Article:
Massachusetts is in line to receive about $9.5 billion over the next five years under the roughly $1 trillion infrastructure law President Joe Biden signed in November, representing a combination of reauthorized and newly approved funds. To make use of the money, Baker said, lawmakers need to approve the range of spending on transportation and infrastructure projects upfront, including portions that will be covered by federal funds.

“The way this works is the state authorizes, the state moves forward, the state spends, and the federal government reimburses,” Baker said. “It’s critical for us to get this legislation passed as quickly as we possibly can, which will then enable us to move forward aggressively putting this $9.7 billion series of projects to work throughout Massachusetts over the next five years.”

Baker said he conceives of the bill as containing two major buckets: $6.2 billion representing a “combination of state and federal money” that will flow through existing formula programs over the next five years, and $3.5 billion to boost the state’s chances of winning additional federal dollars available via grant programs.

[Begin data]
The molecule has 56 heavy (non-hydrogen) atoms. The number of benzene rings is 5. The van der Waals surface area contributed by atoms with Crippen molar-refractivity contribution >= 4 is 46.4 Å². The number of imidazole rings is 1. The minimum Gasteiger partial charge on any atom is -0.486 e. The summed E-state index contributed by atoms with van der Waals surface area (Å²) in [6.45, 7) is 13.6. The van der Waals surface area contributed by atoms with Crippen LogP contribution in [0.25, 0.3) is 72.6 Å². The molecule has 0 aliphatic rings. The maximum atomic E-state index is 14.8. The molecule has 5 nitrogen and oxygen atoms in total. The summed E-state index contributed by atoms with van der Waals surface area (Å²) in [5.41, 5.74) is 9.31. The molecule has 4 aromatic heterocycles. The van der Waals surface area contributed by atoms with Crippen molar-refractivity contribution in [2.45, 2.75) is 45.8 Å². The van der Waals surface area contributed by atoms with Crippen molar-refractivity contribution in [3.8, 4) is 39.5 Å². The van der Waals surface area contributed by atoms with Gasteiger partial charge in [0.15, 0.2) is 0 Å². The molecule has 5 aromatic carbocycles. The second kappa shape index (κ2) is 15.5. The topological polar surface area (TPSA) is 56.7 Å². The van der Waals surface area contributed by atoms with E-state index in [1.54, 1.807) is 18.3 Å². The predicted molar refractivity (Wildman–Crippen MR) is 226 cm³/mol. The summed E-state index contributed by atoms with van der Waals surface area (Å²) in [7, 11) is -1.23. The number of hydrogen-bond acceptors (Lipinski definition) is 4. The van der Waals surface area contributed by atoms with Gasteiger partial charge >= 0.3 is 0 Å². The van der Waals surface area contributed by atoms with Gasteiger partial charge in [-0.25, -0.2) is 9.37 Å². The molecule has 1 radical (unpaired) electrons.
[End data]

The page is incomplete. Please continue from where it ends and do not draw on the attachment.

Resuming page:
Discretionary and competitive grants offer a “significant amount of resources,” Baker said. But to tap into the pot of additional federal resources, states must commit their own money.

“What the commonwealth is doing by putting that $3.5 billion in the bond bill is basically showing the federal government that it’s in the game and has money on the table and ready to go,” said Rick Dimino, president and CEO of the business group A Better City. “It’s kind of like, ‘Hey, we’re in this game in a big way, and don’t question Massachusetts when it comes to whether or not we’ll be able to come up with a match because the money’s right on the table.'”